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SATURDAY, AUGUST 8, J 908
'HE MAUI NEWS-
What will Happen when
Roosevelt is exPresident.
Thwing Forgot this
Airship Flies for
Hour and a Half.
urious Tangle of
BERLIN, July 11. A queer
Incident in Travel.
When Rev. E. W. Thwing was
Found in Makiki.
Honolulu, August 1. The Board
of Health, without taking formal
action in the matter, yesterday
practically decided that hereafter
the medical treatment of lepers, ex
perimental and otherwise, wiil be
conducted at the Si ttlemeiit, and
not at the Kalihi receiving station.
The matter came up when a letter
was read fnjin Dr. UriackerholT in
reply to one written from the Hoard
of Health pome tiny before, in which
he agreed to supervise the experi
mental treatment with r.toxyl, an
arsenical compound, under certain
conditions. These conditions were
principally, as it seemed to the
Hoard, that if the treatment proved
a success he should get all the credit,
and if it didn't prove a success or
if anything happened to" any of the
"patients through its use, no rcsnon
sibility was to lie attached to him.1
On this point Dr. BrinckerholT's
letter was as follows:
"It must Ik." understood that my
responsibility in the matter is not
"to extend lcyond the supervision of
the administration of the drug to
suitable cases, such cases to be select
ed by a physician delegate by the
Hoard of Health and myself. I will
take such notes of the progress of
the cases under treatment as may
le necessary for a proper reporting
upon the action of the drug and re
serve to myself the privilege of pub
lishing the same, in conjunction
with, or separate from, the repre
sentative of the Hoard of Health."
Dr. Hrinckerhofl' suggested that
as he was going on a vacation for
thirty days from August l,- perhaps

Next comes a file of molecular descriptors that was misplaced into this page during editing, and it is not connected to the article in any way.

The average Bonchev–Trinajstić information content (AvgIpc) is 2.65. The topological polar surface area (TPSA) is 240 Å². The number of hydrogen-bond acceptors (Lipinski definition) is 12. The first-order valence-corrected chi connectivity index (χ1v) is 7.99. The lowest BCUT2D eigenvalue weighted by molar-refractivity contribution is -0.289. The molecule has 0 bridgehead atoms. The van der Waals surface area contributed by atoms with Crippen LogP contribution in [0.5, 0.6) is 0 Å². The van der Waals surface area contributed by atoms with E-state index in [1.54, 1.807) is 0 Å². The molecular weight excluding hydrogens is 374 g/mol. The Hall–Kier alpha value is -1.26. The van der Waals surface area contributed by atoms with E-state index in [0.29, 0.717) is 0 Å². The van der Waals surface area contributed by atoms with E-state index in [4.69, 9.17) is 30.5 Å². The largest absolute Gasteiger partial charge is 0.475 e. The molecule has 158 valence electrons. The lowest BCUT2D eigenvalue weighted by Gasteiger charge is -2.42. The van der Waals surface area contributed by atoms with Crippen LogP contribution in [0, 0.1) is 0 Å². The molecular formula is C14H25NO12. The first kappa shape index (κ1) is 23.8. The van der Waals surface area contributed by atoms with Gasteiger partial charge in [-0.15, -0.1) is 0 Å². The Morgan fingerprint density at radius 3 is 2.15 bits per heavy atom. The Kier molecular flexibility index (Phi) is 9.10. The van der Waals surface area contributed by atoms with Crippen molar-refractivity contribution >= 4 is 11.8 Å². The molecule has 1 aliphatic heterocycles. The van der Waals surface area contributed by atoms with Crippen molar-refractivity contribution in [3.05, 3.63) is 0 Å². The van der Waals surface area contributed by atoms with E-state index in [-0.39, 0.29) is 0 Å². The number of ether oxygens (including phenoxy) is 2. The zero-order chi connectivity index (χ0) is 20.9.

the treatment might just as well
not liegin until after he returned.
The proposol was that there should
be five patients selected to be retain
ed at the receiving station to under
1 go this atoxyl treatment.
The Hoard had just finished deal
ing, in a disciplinary way, with a
patient who has been retained at the
receiving station to undergo the
Nastine treatment for several months
instead "of being sent to the Settle
ment at Molokai, and were not in a
mood to favor retaining another lot
of patients at the receiving station
for a treatment that, so far as they
could see, could be administered at
the Settlement, especially after the
Federal Leprosarium is completed,
which it is supposed cannot lx de
layed for very many months more.
Dr. Wayson said that ho doubted
the wisdom of retaining any more
patients at the Kalihi receiving
station for this treatment. There
had been five there for a number of
months taking the Nastine treat
ment, one of whom the Hoard had
just been compelled to direct should
be sent to the Molokai Settlement
because he would not comply with
the regulations of the station. To
add five mtre for the atoxyl treat
ment would overcrowd the institu
tion. It was not designed for that
purpose nor provided with conveni
eiiees for it. Hut in addition to that
to pick out certain patients to be re
tained at the station and to send all
the others to the Settlement, gave
color to the charges of favoritism
that were made against the Hoard
The friends of all patients liked to
have them retained at Kalihi where
they could visit them. And so the
friends of those who were not re
tained there felt that favoritism was
displayed when any wore allowed to
Dr. Wayson predicted that when
the Nastine treatment was conclud
ed there would lx a big crop of
haW-as corpus eases to prevent those
who had been taking the treatment
from being sent to the Settlement
Ou motion of Attorney General
Hemenway the matter was deferred
with the understanding that it would
probably never come up again.
At the beginning of the meeting
President Robinson presented the
matter of the insubordination of
patient at the receiving station
which w.is told alMiut in yesterday
This patient was one who was be